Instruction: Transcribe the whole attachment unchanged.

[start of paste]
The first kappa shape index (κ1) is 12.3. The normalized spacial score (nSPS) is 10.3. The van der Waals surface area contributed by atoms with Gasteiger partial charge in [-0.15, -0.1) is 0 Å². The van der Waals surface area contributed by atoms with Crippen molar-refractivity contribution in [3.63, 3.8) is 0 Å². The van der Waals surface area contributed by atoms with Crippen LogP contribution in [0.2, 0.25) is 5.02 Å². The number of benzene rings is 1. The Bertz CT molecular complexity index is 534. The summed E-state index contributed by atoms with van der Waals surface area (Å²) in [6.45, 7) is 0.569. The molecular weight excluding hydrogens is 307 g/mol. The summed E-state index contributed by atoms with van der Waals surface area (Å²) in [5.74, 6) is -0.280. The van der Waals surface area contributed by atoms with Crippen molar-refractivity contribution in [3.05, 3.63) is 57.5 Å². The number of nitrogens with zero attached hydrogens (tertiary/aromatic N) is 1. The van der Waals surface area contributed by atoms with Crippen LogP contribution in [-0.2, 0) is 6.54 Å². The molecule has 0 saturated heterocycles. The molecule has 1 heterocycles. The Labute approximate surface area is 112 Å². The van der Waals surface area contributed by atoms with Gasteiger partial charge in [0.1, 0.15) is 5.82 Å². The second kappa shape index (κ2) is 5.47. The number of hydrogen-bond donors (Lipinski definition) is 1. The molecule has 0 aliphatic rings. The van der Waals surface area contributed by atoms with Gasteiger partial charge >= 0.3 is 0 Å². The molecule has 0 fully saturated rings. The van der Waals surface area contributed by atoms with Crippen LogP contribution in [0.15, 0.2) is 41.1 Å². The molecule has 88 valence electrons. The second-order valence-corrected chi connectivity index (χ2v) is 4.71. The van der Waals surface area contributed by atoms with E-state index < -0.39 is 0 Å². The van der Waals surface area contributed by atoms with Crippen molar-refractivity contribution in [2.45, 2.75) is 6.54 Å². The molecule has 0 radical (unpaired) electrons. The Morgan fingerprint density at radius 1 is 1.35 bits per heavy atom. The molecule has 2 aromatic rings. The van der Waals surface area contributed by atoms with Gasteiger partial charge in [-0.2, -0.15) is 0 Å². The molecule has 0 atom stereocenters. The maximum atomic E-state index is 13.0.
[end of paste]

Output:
The first kappa shape index (κ1) is 12.3. The normalized spacial score (nSPS) is 10.3. The van der Waals surface area contributed by atoms with Gasteiger partial charge in [-0.15, -0.1) is 0 Å². The van der Waals surface area contributed by atoms with Crippen molar-refractivity contribution in [3.63, 3.8) is 0 Å². The van der Waals surface area contributed by atoms with Crippen LogP contribution in [0.2, 0.25) is 5.02 Å². The number of benzene rings is 1. The Bertz CT molecular complexity index is 534. The summed E-state index contributed by atoms with van der Waals surface area (Å²) in [6.45, 7) is 0.569. The molecular weight excluding hydrogens is 307 g/mol. The summed E-state index contributed by atoms with van der Waals surface area (Å²) in [5.74, 6) is -0.280. The van der Waals surface area contributed by atoms with Crippen molar-refractivity contribution in [3.05, 3.63) is 57.5 Å². The number of nitrogens with zero attached hydrogens (tertiary/aromatic N) is 1. The van der Waals surface area contributed by atoms with Crippen LogP contribution in [-0.2, 0) is 6.54 Å². The molecule has 0 saturated heterocycles. The molecule has 1 heterocycles. The Labute approximate surface area is 112 Å². The van der Waals surface area contributed by atoms with Gasteiger partial charge in [0.1, 0.15) is 5.82 Å². The second kappa shape index (κ2) is 5.47. The number of hydrogen-bond donors (Lipinski definition) is 1. The molecule has 0 aliphatic rings. The van der Waals surface area contributed by atoms with Gasteiger partial charge >= 0.3 is 0 Å². The molecule has 0 fully saturated rings. The van der Waals surface area contributed by atoms with Crippen LogP contribution in [0.15, 0.2) is 41.1 Å². The molecule has 88 valence electrons. The second-order valence-corrected chi connectivity index (χ2v) is 4.71. The van der Waals surface area contributed by atoms with E-state index < -0.39 is 0 Å². The van der Waals surface area contributed by atoms with Crippen molar-refractivity contribution in [2.45, 2.75) is 6.54 Å². The molecule has 0 radical (unpaired) electrons. The Morgan fingerprint density at radius 1 is 1.35 bits per heavy atom. The molecule has 2 aromatic rings. The van der Waals surface area contributed by atoms with Gasteiger partial charge in [-0.2, -0.15) is 0 Å². The molecule has 0 atom stereocenters. The maximum atomic E-state index is 13.0.